Playing for pay

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So the wife and I host a bi-monthly podcast, The Sports Parent. You can check it out here. In fact, please check it out here.

Our latest episode concerns an issue that particularly fascinates me. Namely, the paying of youth athletes in exchange for accomplishments. Yes, this happens.

Exhibit A: Our son Emmett is 10, and just wrapped a season with the Cowboys. Although the team failed to win a game, it was a wonderful year, highlighted by an amazingly optimistic coach and Emmett’s emergence as the team’s starting quarterback. There was one child in particular who routinely made people smile. He was a big, jolly lug of a boy—always grinning, always optimistic, never down. And while he was probably the least-talented member of the Cowboys, he was the one we all rooted for the most. You could not not love this child.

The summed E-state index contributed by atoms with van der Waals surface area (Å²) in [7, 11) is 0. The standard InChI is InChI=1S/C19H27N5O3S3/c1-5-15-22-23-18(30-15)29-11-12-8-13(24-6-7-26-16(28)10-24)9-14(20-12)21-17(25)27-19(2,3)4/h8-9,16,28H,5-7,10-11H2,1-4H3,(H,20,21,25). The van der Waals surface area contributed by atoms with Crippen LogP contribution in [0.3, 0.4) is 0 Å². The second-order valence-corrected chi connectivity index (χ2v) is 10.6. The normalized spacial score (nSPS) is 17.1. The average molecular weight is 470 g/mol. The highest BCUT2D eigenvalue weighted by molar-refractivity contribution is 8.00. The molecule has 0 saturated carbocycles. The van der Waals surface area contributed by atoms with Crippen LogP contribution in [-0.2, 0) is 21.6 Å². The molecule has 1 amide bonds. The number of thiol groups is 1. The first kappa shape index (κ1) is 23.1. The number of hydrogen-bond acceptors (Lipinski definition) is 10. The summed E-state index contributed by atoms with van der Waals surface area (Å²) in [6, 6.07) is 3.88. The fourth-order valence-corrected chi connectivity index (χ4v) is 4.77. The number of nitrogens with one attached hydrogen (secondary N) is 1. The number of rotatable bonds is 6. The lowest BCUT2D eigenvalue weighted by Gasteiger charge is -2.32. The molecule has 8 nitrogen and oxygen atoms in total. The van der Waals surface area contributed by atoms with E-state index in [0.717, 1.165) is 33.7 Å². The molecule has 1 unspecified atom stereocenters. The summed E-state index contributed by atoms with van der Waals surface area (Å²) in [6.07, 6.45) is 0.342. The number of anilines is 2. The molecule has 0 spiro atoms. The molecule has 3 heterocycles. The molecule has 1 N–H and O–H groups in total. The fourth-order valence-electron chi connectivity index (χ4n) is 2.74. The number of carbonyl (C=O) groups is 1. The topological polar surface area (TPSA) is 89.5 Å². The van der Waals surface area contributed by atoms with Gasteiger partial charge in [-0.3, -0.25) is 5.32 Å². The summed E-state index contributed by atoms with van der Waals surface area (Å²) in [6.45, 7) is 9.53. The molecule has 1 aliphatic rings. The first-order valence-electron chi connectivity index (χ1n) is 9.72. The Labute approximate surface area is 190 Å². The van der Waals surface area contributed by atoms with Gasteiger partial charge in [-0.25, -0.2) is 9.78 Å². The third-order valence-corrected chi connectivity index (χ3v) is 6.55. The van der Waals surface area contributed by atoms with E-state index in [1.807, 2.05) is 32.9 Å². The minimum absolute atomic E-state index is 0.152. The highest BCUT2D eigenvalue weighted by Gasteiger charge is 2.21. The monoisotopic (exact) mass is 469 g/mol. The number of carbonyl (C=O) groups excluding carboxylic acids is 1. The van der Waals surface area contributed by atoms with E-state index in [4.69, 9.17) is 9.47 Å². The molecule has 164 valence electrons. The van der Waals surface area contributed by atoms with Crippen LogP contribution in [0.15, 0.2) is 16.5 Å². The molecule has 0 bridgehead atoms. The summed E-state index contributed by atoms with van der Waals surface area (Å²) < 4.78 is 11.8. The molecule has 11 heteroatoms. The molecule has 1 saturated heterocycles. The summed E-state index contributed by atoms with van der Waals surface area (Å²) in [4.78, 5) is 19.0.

Anyhow, before one game the boy’s dad (who, for the record, was really nice) told me he offered his son $20 for every pulled flag.

“Whoa,” I said. “Twenty bucks. Can I be your son?”

“I think it’ll motivate him to do better,” he said.

Hmm …

I loved this dad. I loved his child. I hated this idea. It just seemed … what’s the word? Corrupting.  This boy was pure innocence. He played for fun and joy, and worried not about being subpar. Hell, I don’t even know if he was aware that his play was subpar. Then, suddenly, Pop’s reminding you with his financial offer to improve and step up.

Again, I hated this idea.

Take a listen to The Sports Parent. Tell me what you think …

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